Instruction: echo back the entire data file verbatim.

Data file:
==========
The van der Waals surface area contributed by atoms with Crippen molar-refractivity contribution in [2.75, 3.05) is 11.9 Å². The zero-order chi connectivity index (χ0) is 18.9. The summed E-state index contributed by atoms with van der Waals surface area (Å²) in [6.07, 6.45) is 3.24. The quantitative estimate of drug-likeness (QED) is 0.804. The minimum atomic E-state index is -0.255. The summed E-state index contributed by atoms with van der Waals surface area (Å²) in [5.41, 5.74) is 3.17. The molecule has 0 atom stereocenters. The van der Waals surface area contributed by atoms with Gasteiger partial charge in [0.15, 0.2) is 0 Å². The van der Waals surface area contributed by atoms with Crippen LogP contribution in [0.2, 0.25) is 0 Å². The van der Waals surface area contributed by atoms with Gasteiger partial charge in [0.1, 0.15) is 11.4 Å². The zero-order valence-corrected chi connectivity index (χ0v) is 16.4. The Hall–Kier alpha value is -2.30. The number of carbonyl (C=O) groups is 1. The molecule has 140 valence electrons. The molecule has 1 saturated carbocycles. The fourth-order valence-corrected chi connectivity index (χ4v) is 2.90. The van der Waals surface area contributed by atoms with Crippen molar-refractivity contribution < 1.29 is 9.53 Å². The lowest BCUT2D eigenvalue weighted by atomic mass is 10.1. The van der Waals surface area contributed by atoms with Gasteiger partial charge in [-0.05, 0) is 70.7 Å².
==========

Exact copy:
The van der Waals surface area contributed by atoms with Crippen molar-refractivity contribution in [2.75, 3.05) is 11.9 Å². The zero-order chi connectivity index (χ0) is 18.9. The summed E-state index contributed by atoms with van der Waals surface area (Å²) in [6.07, 6.45) is 3.24. The quantitative estimate of drug-likeness (QED) is 0.804. The minimum atomic E-state index is -0.255. The summed E-state index contributed by atoms with van der Waals surface area (Å²) in [5.41, 5.74) is 3.17. The molecule has 0 atom stereocenters. The van der Waals surface area contributed by atoms with Gasteiger partial charge in [0.15, 0.2) is 0 Å². The van der Waals surface area contributed by atoms with Crippen LogP contribution in [0.2, 0.25) is 0 Å². The van der Waals surface area contributed by atoms with Gasteiger partial charge in [0.1, 0.15) is 11.4 Å². The zero-order valence-corrected chi connectivity index (χ0v) is 16.4. The Hall–Kier alpha value is -2.30. The number of carbonyl (C=O) groups is 1. The molecule has 140 valence electrons. The molecule has 1 saturated carbocycles. The fourth-order valence-corrected chi connectivity index (χ4v) is 2.90. The van der Waals surface area contributed by atoms with Crippen molar-refractivity contribution < 1.29 is 9.53 Å². The lowest BCUT2D eigenvalue weighted by atomic mass is 10.1. The van der Waals surface area contributed by atoms with Gasteiger partial charge in [-0.05, 0) is 70.7 Å².